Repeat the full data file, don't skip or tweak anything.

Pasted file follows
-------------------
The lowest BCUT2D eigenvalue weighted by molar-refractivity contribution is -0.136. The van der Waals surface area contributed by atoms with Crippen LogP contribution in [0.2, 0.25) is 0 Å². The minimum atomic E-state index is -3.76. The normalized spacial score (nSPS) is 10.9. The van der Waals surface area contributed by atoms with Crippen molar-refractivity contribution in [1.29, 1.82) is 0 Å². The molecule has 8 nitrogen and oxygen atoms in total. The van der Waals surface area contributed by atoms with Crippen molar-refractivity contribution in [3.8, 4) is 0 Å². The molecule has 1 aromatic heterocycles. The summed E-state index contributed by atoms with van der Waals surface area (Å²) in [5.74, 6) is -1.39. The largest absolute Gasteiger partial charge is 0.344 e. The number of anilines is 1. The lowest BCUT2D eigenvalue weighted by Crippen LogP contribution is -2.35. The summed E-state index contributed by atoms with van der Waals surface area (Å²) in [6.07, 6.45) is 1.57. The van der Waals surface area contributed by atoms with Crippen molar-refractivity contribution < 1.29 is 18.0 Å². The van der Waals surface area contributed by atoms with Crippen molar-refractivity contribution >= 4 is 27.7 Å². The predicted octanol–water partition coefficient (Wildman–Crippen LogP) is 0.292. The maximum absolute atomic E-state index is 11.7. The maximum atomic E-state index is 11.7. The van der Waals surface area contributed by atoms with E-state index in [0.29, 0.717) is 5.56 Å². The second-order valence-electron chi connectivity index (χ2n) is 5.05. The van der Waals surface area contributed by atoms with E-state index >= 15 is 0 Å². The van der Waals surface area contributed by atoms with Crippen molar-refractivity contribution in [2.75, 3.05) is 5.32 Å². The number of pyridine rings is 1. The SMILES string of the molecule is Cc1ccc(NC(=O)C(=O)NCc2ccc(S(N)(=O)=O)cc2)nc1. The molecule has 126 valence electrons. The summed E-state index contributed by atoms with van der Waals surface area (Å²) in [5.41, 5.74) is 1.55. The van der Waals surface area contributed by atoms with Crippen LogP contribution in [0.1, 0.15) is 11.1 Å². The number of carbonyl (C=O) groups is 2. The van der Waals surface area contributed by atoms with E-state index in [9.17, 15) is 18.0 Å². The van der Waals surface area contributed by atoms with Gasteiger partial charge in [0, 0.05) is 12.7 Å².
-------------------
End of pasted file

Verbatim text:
The lowest BCUT2D eigenvalue weighted by molar-refractivity contribution is -0.136. The van der Waals surface area contributed by atoms with Crippen LogP contribution in [0.2, 0.25) is 0 Å². The minimum atomic E-state index is -3.76. The normalized spacial score (nSPS) is 10.9. The van der Waals surface area contributed by atoms with Crippen molar-refractivity contribution in [1.29, 1.82) is 0 Å². The molecule has 8 nitrogen and oxygen atoms in total. The van der Waals surface area contributed by atoms with Crippen molar-refractivity contribution in [3.8, 4) is 0 Å². The molecule has 1 aromatic heterocycles. The summed E-state index contributed by atoms with van der Waals surface area (Å²) in [5.74, 6) is -1.39. The largest absolute Gasteiger partial charge is 0.344 e. The number of anilines is 1. The lowest BCUT2D eigenvalue weighted by Crippen LogP contribution is -2.35. The summed E-state index contributed by atoms with van der Waals surface area (Å²) in [6.07, 6.45) is 1.57. The van der Waals surface area contributed by atoms with Crippen molar-refractivity contribution < 1.29 is 18.0 Å². The van der Waals surface area contributed by atoms with Crippen molar-refractivity contribution >= 4 is 27.7 Å². The predicted octanol–water partition coefficient (Wildman–Crippen LogP) is 0.292. The maximum absolute atomic E-state index is 11.7. The maximum atomic E-state index is 11.7. The van der Waals surface area contributed by atoms with E-state index in [0.29, 0.717) is 5.56 Å². The second-order valence-electron chi connectivity index (χ2n) is 5.05. The van der Waals surface area contributed by atoms with E-state index >= 15 is 0 Å². The van der Waals surface area contributed by atoms with Crippen molar-refractivity contribution in [2.75, 3.05) is 5.32 Å². The number of pyridine rings is 1. The SMILES string of the molecule is Cc1ccc(NC(=O)C(=O)NCc2ccc(S(N)(=O)=O)cc2)nc1. The molecule has 126 valence electrons. The summed E-state index contributed by atoms with van der Waals surface area (Å²) in [5.41, 5.74) is 1.55. The van der Waals surface area contributed by atoms with Crippen LogP contribution in [0.1, 0.15) is 11.1 Å². The number of carbonyl (C=O) groups is 2. The van der Waals surface area contributed by atoms with E-state index in [9.17, 15) is 18.0 Å². The van der Waals surface area contributed by atoms with Gasteiger partial charge in [0, 0.05) is 12.7 Å².